Environmental Protection

Rising from the Deep

The rare oarfish makes its presence public twice in California.

The esoteric oarfish made its presence public on two separate occasions, at two separate Southern California beaches and in less than one week. The first, an 18-foot body, was found dead October 13, 2013 floating near Tayon Bay on California’s Catalina Island. The second, a 14-footer, was found washed ashore October 18 on an Oceanside beach. The distance between the two California beaches is approximately 50 nautical miles.

Prior to the discovery, few people outside of scientists and oceanographers knew that oarfish, a deep-sea dweller, existed. National Geographic however provided insight into the mysterious sea creature, some whom believe legends were made.

According to National Geographic, the oarfish:

  • is the world’s longest bony fish that can grow to 56 feet and weigh up to 600 pounds;
  • have no teeth, feed on plankton and use gill rakers to catch the tiny prey;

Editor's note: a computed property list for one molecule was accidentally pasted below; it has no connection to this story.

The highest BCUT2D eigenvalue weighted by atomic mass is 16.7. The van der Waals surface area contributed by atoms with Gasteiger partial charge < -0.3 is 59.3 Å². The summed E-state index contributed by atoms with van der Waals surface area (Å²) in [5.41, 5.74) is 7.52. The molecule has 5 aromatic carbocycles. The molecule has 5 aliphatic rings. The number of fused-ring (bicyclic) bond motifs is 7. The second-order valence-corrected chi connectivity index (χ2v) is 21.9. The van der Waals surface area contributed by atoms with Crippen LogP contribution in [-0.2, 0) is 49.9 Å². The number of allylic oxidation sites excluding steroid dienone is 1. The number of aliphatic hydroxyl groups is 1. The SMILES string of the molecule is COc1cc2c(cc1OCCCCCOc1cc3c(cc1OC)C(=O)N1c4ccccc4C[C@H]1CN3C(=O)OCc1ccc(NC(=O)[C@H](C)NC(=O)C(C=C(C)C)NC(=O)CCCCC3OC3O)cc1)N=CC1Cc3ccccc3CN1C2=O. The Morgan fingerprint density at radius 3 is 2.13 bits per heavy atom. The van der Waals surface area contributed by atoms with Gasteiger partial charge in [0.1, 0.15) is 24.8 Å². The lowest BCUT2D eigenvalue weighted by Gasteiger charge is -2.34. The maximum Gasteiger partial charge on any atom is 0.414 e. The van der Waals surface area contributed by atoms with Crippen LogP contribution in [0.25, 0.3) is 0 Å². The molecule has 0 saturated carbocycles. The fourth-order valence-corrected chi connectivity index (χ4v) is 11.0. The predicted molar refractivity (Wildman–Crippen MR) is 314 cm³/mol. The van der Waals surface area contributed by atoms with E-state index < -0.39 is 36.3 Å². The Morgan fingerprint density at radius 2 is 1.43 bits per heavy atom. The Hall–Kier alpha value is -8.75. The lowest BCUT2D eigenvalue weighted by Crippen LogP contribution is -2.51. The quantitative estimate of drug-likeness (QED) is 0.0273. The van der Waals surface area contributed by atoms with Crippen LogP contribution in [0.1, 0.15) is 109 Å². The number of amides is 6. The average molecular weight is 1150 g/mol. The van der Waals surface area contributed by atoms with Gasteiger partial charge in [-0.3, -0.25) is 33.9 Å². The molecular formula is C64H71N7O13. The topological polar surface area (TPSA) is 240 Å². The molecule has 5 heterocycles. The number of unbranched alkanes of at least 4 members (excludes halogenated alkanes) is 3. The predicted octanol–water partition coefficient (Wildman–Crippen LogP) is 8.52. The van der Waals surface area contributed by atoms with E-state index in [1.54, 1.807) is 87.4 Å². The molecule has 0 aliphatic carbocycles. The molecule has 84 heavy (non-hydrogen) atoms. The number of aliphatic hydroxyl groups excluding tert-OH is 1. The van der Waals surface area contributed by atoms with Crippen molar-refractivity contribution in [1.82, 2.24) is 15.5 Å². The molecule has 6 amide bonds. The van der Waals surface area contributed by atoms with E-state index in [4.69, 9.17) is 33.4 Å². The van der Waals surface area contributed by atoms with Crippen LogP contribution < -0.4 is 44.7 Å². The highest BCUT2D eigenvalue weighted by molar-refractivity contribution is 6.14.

• lack scales, and have tubercules and a silvery coat of guanine
  • is thought to inspire sea serpent folklore, as well as signal pending earthquakes. 
  • Some Japanese scientists believe there may be some scientific basis to signaling earthquakes, saying since oarfish dwell near the sea bottom, they are more sensitive to movements of active faults.

    To watch a living oarfish swim in the Gulf and hear explanations from more scientists, please see nbcsandiego.com or click here.

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